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U.S Secret Service Thwarts Loan Scam Totaling More Than $21 Million

Published By
U.S. Secret Service Media Relations
Published Date

WASHINGTON, D.C. – Last week on Aug. 23, the U.S. Secret Service Global Investigative Operations Center (GIOC) thwarted a real estate related Business Email Compromise (BEC) attempt to defraud a purchaser out of more than $21,000,000.00.

The Secret Service worked closely with private sector partners to identify the scheme that led to the transfer of funds into a fraudulent bank account. Due to the swift action by the GIOC and their private sector partners, all funds were returned to the victim.

The Secret Service continues to see a sharp rise in BEC incidents – both successful attacks and unsuccessful attempts – across all sectors of business and industry. The real estate industry in particular has seen a notable impact. 

Home buyer payments are being intercepted through stolen confidential and contemporaneous information, then fraudsters are using a spoofed domain to send fraudulent wiring instructions to the home buyer. BEC schemes targeting home buyer payments affect individual home buyers, often first-time home buyers, and attempt to defraud the buyers out of a significant portion of life savings and personal wealth.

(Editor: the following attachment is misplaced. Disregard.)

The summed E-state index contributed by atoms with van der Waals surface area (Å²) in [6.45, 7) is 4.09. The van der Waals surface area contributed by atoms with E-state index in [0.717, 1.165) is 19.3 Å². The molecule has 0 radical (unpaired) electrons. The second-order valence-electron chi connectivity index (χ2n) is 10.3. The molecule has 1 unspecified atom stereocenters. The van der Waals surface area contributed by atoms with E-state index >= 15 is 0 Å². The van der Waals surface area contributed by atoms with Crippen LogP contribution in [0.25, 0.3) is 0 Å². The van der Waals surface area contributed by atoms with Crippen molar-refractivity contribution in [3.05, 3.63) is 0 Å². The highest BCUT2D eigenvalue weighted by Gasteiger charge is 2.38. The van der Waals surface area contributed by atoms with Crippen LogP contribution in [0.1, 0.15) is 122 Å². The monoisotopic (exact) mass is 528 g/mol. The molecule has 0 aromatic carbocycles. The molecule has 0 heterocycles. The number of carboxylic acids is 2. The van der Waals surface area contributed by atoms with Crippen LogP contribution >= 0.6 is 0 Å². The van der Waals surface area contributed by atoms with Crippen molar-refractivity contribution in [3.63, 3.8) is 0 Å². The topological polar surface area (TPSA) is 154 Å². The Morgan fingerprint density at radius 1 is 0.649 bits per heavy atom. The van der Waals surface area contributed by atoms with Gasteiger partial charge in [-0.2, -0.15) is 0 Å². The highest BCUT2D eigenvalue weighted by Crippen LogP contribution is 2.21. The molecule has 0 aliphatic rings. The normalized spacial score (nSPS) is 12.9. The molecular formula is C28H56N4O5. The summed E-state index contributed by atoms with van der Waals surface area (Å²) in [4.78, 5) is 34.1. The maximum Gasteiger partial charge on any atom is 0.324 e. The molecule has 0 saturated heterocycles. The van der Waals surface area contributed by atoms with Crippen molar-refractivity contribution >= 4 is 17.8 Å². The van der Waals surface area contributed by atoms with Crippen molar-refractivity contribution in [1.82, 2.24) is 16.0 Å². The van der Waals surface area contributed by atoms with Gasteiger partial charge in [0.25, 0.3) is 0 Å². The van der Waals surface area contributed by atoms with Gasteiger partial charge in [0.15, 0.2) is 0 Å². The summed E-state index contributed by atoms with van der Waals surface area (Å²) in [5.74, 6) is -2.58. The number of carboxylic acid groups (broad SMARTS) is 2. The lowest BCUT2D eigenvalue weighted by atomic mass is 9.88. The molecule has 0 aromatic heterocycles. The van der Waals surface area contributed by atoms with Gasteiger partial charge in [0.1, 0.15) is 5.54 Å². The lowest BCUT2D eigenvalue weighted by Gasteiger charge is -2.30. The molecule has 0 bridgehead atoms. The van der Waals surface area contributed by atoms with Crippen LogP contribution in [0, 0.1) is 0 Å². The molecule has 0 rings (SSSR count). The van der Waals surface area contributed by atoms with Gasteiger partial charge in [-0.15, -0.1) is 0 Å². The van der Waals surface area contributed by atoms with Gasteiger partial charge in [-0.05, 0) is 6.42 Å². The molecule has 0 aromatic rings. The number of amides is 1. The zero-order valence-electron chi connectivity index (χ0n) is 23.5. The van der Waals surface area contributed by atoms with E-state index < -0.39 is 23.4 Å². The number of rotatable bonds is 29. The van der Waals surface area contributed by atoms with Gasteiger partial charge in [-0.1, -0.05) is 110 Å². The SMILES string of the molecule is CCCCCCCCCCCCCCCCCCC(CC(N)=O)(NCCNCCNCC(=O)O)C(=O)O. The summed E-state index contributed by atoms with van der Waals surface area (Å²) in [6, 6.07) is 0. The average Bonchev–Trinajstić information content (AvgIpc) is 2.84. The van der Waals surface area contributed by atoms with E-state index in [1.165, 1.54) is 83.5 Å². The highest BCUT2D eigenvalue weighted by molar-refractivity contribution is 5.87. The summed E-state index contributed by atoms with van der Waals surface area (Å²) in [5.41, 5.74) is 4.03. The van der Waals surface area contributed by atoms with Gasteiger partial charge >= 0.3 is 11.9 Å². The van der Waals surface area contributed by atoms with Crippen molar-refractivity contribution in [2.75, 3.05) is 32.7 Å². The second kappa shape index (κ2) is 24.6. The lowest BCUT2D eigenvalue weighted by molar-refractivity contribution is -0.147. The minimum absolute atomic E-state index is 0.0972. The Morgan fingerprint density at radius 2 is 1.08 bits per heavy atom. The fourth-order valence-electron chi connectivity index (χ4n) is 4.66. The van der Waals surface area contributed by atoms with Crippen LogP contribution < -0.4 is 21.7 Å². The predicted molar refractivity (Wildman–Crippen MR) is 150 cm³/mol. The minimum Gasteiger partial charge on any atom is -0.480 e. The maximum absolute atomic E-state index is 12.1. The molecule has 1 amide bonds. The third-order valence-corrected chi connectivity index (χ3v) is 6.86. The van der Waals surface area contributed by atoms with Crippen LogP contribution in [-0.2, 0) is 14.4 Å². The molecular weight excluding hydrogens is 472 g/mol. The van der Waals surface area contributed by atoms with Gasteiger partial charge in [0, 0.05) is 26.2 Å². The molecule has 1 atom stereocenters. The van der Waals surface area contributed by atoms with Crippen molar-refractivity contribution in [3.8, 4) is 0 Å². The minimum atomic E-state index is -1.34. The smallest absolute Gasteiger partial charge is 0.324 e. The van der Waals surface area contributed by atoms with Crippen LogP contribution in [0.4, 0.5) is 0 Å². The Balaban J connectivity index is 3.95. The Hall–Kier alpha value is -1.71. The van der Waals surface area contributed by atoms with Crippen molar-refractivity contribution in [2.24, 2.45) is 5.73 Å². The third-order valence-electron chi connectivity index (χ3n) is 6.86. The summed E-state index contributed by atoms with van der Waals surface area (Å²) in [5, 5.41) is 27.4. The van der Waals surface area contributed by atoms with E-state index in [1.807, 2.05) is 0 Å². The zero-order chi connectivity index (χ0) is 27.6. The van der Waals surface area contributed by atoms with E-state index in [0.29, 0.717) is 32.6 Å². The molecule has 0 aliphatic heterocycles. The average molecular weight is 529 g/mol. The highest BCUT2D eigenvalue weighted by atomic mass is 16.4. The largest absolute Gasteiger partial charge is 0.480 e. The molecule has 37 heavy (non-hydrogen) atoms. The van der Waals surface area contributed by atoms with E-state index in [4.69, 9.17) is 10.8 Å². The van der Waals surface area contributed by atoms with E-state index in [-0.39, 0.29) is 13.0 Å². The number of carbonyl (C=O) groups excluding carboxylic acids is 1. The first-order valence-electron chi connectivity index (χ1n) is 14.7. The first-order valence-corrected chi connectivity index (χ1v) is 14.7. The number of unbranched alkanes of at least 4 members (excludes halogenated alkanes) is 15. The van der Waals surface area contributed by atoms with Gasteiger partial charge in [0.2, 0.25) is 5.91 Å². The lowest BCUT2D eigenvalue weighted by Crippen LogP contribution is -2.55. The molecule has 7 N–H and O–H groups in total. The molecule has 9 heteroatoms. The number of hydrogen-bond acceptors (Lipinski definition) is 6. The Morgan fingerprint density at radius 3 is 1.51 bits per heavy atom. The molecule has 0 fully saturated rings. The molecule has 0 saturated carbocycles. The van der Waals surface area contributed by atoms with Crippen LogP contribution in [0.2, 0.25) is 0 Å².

Mortgage and loan payoff payments are being intercepted through fraudulent wire instructions inserted into the transaction process, and changes in payment information may not be confirmed or  scrutinized by the parties involved. 

There are numerous ways to prevent real estate Business Email Compromise schemes:

  • Update procedures to ensure proper verification of information before releasing funds.
  • Independently obtain mortgage payoff statements and confirm with verified and trusted sources.
  • Independently verify the authenticity of information included in correspondence and statements.
  • Enable Multi-Factor Authentication (MFA) on all email accounts.
  • Routinely change passwords.
  • Routinely monitor email account access, check for unauthorized email rules and forwarding settings.
  • Restrict wire transfers to known and previously verified accounts.
  • Pay using checks when the information cannot be independently verified.
  • Have a clear and detailed Incident Response Plan. For more information visit the Secret Service’s Preparing for a Cyber Incident page.

To learn more about the Secret Service and efforts to combat Business Email Compromise fraud, please click here.